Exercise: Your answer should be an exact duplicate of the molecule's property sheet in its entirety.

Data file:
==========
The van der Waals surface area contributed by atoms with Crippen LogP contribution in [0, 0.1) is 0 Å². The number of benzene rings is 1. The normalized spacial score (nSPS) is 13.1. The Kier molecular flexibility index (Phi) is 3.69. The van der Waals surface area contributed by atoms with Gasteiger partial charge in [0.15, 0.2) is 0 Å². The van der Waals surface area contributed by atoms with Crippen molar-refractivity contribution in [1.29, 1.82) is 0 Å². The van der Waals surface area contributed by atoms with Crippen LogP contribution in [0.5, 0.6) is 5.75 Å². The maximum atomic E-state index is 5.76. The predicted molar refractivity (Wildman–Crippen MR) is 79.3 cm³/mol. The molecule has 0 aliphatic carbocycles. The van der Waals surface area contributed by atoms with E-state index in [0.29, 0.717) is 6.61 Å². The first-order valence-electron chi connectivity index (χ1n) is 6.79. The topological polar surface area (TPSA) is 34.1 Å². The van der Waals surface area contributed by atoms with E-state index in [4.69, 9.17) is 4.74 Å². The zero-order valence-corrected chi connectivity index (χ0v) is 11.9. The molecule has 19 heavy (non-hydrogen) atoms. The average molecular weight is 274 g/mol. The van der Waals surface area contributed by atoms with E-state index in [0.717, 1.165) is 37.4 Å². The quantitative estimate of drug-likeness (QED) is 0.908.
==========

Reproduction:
The van der Waals surface area contributed by atoms with Crippen LogP contribution in [0, 0.1) is 0 Å². The number of benzene rings is 1. The normalized spacial score (nSPS) is 13.1. The Kier molecular flexibility index (Phi) is 3.69. The van der Waals surface area contributed by atoms with Gasteiger partial charge in [0.15, 0.2) is 0 Å². The van der Waals surface area contributed by atoms with Crippen molar-refractivity contribution in [1.29, 1.82) is 0 Å². The van der Waals surface area contributed by atoms with Crippen LogP contribution in [0.5, 0.6) is 5.75 Å². The maximum atomic E-state index is 5.76. The predicted molar refractivity (Wildman–Crippen MR) is 79.3 cm³/mol. The molecule has 0 aliphatic carbocycles. The van der Waals surface area contributed by atoms with E-state index in [0.29, 0.717) is 6.61 Å². The first-order valence-electron chi connectivity index (χ1n) is 6.79. The topological polar surface area (TPSA) is 34.1 Å². The van der Waals surface area contributed by atoms with E-state index in [4.69, 9.17) is 4.74 Å². The zero-order valence-corrected chi connectivity index (χ0v) is 11.9. The molecule has 19 heavy (non-hydrogen) atoms. The average molecular weight is 274 g/mol. The van der Waals surface area contributed by atoms with E-state index in [0.717, 1.165) is 37.4 Å². The quantitative estimate of drug-likeness (QED) is 0.908.